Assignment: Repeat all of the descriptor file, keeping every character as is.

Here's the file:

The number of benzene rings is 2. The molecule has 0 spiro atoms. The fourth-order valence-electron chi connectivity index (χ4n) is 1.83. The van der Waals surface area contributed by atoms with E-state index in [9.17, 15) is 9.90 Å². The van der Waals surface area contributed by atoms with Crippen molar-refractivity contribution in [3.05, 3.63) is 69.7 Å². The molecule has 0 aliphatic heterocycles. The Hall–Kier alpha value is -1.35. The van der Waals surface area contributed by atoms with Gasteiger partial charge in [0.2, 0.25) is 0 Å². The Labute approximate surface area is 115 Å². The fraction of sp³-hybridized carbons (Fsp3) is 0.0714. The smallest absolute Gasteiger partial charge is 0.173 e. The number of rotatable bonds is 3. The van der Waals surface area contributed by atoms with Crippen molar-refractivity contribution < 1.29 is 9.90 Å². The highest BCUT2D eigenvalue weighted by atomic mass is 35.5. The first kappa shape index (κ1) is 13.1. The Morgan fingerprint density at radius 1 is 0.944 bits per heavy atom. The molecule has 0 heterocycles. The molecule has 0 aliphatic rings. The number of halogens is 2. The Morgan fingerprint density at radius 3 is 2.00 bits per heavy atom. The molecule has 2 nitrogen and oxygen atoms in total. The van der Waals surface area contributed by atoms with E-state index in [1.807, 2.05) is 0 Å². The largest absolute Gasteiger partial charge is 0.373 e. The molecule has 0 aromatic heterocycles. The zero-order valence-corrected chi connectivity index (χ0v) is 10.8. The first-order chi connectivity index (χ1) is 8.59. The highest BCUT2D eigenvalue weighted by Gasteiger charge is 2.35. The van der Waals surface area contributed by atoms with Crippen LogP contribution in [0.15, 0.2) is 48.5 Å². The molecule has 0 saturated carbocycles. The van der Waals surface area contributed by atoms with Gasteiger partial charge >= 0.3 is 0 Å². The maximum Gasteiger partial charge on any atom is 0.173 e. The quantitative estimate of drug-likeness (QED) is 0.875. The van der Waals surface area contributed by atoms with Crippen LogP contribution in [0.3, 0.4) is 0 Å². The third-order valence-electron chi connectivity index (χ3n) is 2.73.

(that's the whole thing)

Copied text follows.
The number of benzene rings is 2. The molecule has 0 spiro atoms. The fourth-order valence-electron chi connectivity index (χ4n) is 1.83. The van der Waals surface area contributed by atoms with E-state index in [9.17, 15) is 9.90 Å². The van der Waals surface area contributed by atoms with Crippen molar-refractivity contribution in [3.05, 3.63) is 69.7 Å². The molecule has 0 aliphatic heterocycles. The Hall–Kier alpha value is -1.35. The van der Waals surface area contributed by atoms with Gasteiger partial charge in [0.2, 0.25) is 0 Å². The Labute approximate surface area is 115 Å². The fraction of sp³-hybridized carbons (Fsp3) is 0.0714. The smallest absolute Gasteiger partial charge is 0.173 e. The number of rotatable bonds is 3. The van der Waals surface area contributed by atoms with Crippen molar-refractivity contribution < 1.29 is 9.90 Å². The highest BCUT2D eigenvalue weighted by atomic mass is 35.5. The first kappa shape index (κ1) is 13.1. The Morgan fingerprint density at radius 1 is 0.944 bits per heavy atom. The molecule has 0 heterocycles. The molecule has 0 aliphatic rings. The number of halogens is 2. The Morgan fingerprint density at radius 3 is 2.00 bits per heavy atom. The molecule has 2 nitrogen and oxygen atoms in total. The van der Waals surface area contributed by atoms with E-state index in [1.807, 2.05) is 0 Å². The largest absolute Gasteiger partial charge is 0.373 e. The molecule has 0 aromatic heterocycles. The zero-order valence-corrected chi connectivity index (χ0v) is 10.8. The first-order chi connectivity index (χ1) is 8.59. The highest BCUT2D eigenvalue weighted by Gasteiger charge is 2.35. The van der Waals surface area contributed by atoms with Crippen LogP contribution in [0.15, 0.2) is 48.5 Å². The molecule has 0 saturated carbocycles. The van der Waals surface area contributed by atoms with Gasteiger partial charge >= 0.3 is 0 Å². The maximum Gasteiger partial charge on any atom is 0.173 e. The quantitative estimate of drug-likeness (QED) is 0.875. The van der Waals surface area contributed by atoms with Crippen LogP contribution in [0.3, 0.4) is 0 Å². The third-order valence-electron chi connectivity index (χ3n) is 2.73.